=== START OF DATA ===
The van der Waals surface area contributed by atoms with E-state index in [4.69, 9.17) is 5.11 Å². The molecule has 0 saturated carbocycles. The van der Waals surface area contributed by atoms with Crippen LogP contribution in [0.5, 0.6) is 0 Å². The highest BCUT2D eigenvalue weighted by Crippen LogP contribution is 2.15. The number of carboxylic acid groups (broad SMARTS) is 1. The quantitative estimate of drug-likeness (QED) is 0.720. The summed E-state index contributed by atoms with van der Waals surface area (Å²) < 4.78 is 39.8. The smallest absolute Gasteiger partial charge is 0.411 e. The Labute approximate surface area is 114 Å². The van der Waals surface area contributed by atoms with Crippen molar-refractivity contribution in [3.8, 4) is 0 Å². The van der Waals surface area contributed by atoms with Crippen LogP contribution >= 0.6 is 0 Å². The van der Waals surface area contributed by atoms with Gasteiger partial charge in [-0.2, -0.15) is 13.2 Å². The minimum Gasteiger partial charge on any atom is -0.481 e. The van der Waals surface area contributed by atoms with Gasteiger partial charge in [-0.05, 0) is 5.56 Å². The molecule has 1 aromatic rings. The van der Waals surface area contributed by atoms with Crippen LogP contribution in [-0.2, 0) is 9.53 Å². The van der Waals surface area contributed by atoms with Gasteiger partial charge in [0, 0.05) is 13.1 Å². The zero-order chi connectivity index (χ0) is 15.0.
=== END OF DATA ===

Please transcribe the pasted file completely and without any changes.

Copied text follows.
The van der Waals surface area contributed by atoms with E-state index in [4.69, 9.17) is 5.11 Å². The molecule has 0 saturated carbocycles. The van der Waals surface area contributed by atoms with Crippen LogP contribution in [0.5, 0.6) is 0 Å². The highest BCUT2D eigenvalue weighted by Crippen LogP contribution is 2.15. The number of carboxylic acid groups (broad SMARTS) is 1. The quantitative estimate of drug-likeness (QED) is 0.720. The summed E-state index contributed by atoms with van der Waals surface area (Å²) < 4.78 is 39.8. The smallest absolute Gasteiger partial charge is 0.411 e. The Labute approximate surface area is 114 Å². The van der Waals surface area contributed by atoms with Crippen molar-refractivity contribution in [3.8, 4) is 0 Å². The van der Waals surface area contributed by atoms with Crippen LogP contribution >= 0.6 is 0 Å². The van der Waals surface area contributed by atoms with Gasteiger partial charge in [-0.2, -0.15) is 13.2 Å². The minimum Gasteiger partial charge on any atom is -0.481 e. The van der Waals surface area contributed by atoms with Gasteiger partial charge in [-0.05, 0) is 5.56 Å². The molecule has 1 aromatic rings. The van der Waals surface area contributed by atoms with Crippen LogP contribution in [-0.2, 0) is 9.53 Å². The van der Waals surface area contributed by atoms with Gasteiger partial charge in [0, 0.05) is 13.1 Å². The zero-order chi connectivity index (χ0) is 15.0.